Jeffrey S. Buguliskis Ph.D. Technical Editor Genetic Engineering & Biotechnology News

The Proposed Cuts Are Four Times Greater than Those Made in the 2013 Sequestration

The National Institutes of Health (NIH) can trace its origins to the early adolescent years of the U.S. when President John Adams signed a bill in 1798 establishing the Marine Hospital Service, which granted relief to sick and disabled seamen. Almost 100 years later, Joseph Kinyoun, M.D., Ph.D., opened a small, one-room laboratory within the Marine Hospital to study cholera and other infectious diseases—solidifying the organization's commitment to public health research.

Since its humble beginnings, the NIH has grown into a massive agency that concomitantly conducts research through its Intramural Research Program (IRP), as well as provides a major funding stream for academic and non-NIH research institutions through its Extramural Research Program. In fact, the IRP is the largest biomedical research institution in the world, employing 1,200 principal investigators and over 4,000 postdoctoral fellows in a variety of scientific disciplines. With 27 separate institutes and 148 Noble Prize winners having received support, the NIH has more than a few scientific accomplishments to show for itself. For instance: the development of MRI; the creation of vaccines against hepatitis, Haemophilus influenzae (HIB), human papillomavirus (HPV); as well as an understanding of how viruses can cause cancer.

Yet, these advancements come at a cost—literally. Science is neither a fast nor a cheap endeavor, and payment is requisite. Since the 1950s, the NIH budget has seen steady growth; with the agency accounting for 0.02% of U.S. gross domestic product (GDP) in 1950 to 0.18% of GDP in 2013. While this represents billions of tax-funded dollars being sent to the agency annually, bear in mind that the NIH allocates greater than 80% of its funding to principal investigators around the country across a huge array of research disciplines. Funding truly is the lifeblood of research and as DNA structure co-discoverer Francis Crick, Ph.D., once stated: “only time and money stand between us and knowing the composition of every gene in the human genome”—underscoring the importance of consistent streams of money being infused into the annual NIH budget.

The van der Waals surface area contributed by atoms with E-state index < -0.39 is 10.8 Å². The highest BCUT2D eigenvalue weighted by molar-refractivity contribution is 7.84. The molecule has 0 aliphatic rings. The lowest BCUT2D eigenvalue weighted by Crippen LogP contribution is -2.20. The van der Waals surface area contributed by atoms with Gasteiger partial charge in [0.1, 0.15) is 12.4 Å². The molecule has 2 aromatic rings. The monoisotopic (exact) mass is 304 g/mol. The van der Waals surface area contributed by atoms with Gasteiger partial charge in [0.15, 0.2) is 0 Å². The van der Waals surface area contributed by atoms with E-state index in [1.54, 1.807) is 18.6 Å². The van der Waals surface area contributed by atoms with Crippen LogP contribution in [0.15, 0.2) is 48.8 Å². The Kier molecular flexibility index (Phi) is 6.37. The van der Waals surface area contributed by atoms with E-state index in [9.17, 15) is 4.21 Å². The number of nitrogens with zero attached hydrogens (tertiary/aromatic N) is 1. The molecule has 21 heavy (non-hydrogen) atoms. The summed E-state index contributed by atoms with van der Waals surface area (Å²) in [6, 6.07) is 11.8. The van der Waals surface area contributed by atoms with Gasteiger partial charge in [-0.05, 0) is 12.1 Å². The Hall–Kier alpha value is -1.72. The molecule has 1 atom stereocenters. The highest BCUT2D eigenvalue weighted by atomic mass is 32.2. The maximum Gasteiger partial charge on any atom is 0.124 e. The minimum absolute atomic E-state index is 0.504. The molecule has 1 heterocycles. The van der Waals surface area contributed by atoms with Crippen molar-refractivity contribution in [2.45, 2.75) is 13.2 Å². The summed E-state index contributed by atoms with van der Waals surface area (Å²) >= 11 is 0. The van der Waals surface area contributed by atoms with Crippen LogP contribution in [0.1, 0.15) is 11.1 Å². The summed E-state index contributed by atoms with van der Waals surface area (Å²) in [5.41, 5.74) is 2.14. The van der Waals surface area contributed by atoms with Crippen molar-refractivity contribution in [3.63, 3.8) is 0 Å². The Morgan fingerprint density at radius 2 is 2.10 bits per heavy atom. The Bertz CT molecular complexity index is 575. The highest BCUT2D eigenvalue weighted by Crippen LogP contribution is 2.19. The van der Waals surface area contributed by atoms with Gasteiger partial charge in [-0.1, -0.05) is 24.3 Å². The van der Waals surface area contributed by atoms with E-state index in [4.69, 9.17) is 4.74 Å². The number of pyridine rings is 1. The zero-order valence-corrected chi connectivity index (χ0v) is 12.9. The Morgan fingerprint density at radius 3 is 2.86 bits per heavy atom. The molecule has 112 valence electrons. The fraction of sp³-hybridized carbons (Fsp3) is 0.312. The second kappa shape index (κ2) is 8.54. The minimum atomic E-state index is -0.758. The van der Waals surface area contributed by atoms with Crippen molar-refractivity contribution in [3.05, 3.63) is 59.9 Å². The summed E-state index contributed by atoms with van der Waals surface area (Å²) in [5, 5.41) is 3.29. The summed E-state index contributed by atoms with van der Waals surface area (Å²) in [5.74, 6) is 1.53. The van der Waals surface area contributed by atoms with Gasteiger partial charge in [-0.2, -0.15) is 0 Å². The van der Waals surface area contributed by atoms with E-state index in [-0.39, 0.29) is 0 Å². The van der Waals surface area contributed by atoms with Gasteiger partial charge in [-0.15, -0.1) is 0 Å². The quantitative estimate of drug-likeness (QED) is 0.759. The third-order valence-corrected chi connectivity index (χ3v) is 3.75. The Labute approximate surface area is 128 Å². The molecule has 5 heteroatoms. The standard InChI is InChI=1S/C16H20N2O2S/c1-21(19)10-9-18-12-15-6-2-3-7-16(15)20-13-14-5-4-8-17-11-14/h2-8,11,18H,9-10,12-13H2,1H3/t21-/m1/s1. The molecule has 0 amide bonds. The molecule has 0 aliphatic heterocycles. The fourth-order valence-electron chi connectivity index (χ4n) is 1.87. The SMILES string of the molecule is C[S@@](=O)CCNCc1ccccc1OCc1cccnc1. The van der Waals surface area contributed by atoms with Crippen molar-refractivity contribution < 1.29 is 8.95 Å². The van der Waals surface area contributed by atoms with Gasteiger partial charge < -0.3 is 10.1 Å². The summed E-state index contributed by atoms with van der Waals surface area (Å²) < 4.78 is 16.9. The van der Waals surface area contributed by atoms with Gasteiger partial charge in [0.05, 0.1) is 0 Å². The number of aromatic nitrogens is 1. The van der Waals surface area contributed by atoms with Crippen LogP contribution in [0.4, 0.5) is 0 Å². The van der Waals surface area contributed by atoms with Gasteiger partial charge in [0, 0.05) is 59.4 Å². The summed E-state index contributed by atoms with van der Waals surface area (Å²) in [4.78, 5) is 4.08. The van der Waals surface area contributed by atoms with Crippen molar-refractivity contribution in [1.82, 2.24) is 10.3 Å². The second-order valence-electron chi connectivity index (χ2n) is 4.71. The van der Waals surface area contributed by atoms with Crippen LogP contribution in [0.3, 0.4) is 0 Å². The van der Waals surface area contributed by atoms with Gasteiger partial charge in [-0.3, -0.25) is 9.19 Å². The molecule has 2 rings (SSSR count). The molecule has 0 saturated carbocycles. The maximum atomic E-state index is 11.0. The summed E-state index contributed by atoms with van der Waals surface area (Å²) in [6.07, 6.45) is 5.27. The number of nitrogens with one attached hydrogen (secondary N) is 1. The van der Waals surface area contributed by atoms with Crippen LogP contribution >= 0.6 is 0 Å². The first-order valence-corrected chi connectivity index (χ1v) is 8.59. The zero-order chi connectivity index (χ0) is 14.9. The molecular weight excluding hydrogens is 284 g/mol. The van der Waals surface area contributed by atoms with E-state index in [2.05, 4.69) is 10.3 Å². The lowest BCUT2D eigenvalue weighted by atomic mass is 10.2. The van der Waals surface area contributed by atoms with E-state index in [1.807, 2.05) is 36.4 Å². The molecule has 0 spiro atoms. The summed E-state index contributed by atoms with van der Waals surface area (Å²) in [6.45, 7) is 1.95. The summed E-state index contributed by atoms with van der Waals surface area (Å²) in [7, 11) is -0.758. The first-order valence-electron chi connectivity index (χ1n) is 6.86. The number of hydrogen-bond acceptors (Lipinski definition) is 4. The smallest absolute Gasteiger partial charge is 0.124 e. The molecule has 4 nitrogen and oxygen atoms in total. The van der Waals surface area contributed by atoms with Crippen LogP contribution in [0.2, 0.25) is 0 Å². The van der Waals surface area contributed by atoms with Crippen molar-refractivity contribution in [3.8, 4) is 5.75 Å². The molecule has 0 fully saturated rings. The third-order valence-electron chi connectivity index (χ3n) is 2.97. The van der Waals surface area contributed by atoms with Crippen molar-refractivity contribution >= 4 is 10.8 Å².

So, what does it mean for researchers and science when President Trump announced recently that he plans to cut 20% out of the NIH budget? Imagine having 20% less money to pay your bills each month—an oversimplification for sure, but meant to highlight the importantance every dollar the NIH receives.

“A cut of the magnitude proposed by the Administration would absolutely result in job losses, lab closures, fewer opportunities for trainees and other postdocs, and most likely, entire areas of research being shut down,” explained Jennifer Zeitzer, director of legislative relations at the Federation of American Societies for Experimental Biology (FASEB). “Companies that supply materials and equipment to labs would also be affected if/when orders slow down. Clinical trials—which require lots of money to run—probably would also be affected.”

The Struggle Is Real

While the NIH has certainly seen some lean times over the years, with previous budget cuts and economic recessions, the proposed slashing is an unprecedented amount that could do severe, long-term damage to the NIH and leave many Americans vulnerable to a vast array of infectious diseases and chronic disorders, including cancer.

Zeitzer noted that “when the NIH had to cut about 5% of its budget (approximately $1.71 billion) in FY 2013 due to sequestration, that led to a loss of 700 grants.” Grants that could have led to a better understanding of the mechanisms of disease or the discovery of potential new drug targets to improve patient therapy. In addition to the nearly $6 billion in proposed cuts for FY 2018, the Trump administration just days ago called for an additional $1.2 billion in immediate funds to be eliminated for FY 2017—totaling $7 billion in the next year and half, four times the number of cuts that were made during the 2013 sequestration.